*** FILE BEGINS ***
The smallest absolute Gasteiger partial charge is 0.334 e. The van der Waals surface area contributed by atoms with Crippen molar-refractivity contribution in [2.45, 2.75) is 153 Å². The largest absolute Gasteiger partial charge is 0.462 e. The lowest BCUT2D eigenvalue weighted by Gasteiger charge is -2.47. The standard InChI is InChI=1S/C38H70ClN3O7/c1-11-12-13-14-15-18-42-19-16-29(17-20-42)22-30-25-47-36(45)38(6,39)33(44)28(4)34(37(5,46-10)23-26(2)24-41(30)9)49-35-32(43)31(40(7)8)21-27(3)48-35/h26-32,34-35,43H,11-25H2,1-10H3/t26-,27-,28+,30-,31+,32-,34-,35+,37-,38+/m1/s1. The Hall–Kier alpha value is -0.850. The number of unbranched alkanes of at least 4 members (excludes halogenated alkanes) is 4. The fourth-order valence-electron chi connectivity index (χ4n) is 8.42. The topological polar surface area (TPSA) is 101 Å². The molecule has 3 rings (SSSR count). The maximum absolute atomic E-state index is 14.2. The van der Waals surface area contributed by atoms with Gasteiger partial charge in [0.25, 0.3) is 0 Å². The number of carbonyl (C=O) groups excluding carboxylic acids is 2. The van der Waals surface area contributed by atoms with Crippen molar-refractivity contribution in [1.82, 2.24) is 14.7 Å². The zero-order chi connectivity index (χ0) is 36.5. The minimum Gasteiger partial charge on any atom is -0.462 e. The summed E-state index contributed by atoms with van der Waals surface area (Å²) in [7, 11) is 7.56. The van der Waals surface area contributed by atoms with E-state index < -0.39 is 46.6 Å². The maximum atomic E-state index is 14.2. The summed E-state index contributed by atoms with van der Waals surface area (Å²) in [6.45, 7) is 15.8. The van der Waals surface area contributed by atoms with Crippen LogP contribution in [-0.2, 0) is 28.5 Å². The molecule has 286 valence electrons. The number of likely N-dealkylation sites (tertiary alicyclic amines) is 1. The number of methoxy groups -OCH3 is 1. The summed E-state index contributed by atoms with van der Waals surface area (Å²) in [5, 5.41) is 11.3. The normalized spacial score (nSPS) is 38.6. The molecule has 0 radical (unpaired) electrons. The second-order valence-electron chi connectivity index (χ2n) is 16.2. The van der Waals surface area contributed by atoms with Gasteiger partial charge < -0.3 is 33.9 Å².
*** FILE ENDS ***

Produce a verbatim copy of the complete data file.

The smallest absolute Gasteiger partial charge is 0.334 e. The van der Waals surface area contributed by atoms with Crippen molar-refractivity contribution in [2.45, 2.75) is 153 Å². The largest absolute Gasteiger partial charge is 0.462 e. The lowest BCUT2D eigenvalue weighted by Gasteiger charge is -2.47. The standard InChI is InChI=1S/C38H70ClN3O7/c1-11-12-13-14-15-18-42-19-16-29(17-20-42)22-30-25-47-36(45)38(6,39)33(44)28(4)34(37(5,46-10)23-26(2)24-41(30)9)49-35-32(43)31(40(7)8)21-27(3)48-35/h26-32,34-35,43H,11-25H2,1-10H3/t26-,27-,28+,30-,31+,32-,34-,35+,37-,38+/m1/s1. The Hall–Kier alpha value is -0.850. The number of unbranched alkanes of at least 4 members (excludes halogenated alkanes) is 4. The fourth-order valence-electron chi connectivity index (χ4n) is 8.42. The topological polar surface area (TPSA) is 101 Å². The molecule has 3 rings (SSSR count). The maximum absolute atomic E-state index is 14.2. The van der Waals surface area contributed by atoms with Gasteiger partial charge in [0.25, 0.3) is 0 Å². The number of carbonyl (C=O) groups excluding carboxylic acids is 2. The van der Waals surface area contributed by atoms with Crippen molar-refractivity contribution in [1.82, 2.24) is 14.7 Å². The zero-order chi connectivity index (χ0) is 36.5. The minimum Gasteiger partial charge on any atom is -0.462 e. The summed E-state index contributed by atoms with van der Waals surface area (Å²) in [7, 11) is 7.56. The van der Waals surface area contributed by atoms with E-state index < -0.39 is 46.6 Å². The maximum atomic E-state index is 14.2. The summed E-state index contributed by atoms with van der Waals surface area (Å²) in [6.45, 7) is 15.8. The van der Waals surface area contributed by atoms with Crippen LogP contribution in [-0.2, 0) is 28.5 Å². The molecule has 286 valence electrons. The number of likely N-dealkylation sites (tertiary alicyclic amines) is 1. The number of methoxy groups -OCH3 is 1. The summed E-state index contributed by atoms with van der Waals surface area (Å²) in [5, 5.41) is 11.3. The normalized spacial score (nSPS) is 38.6. The molecule has 0 radical (unpaired) electrons. The second-order valence-electron chi connectivity index (χ2n) is 16.2. The van der Waals surface area contributed by atoms with Gasteiger partial charge < -0.3 is 33.9 Å².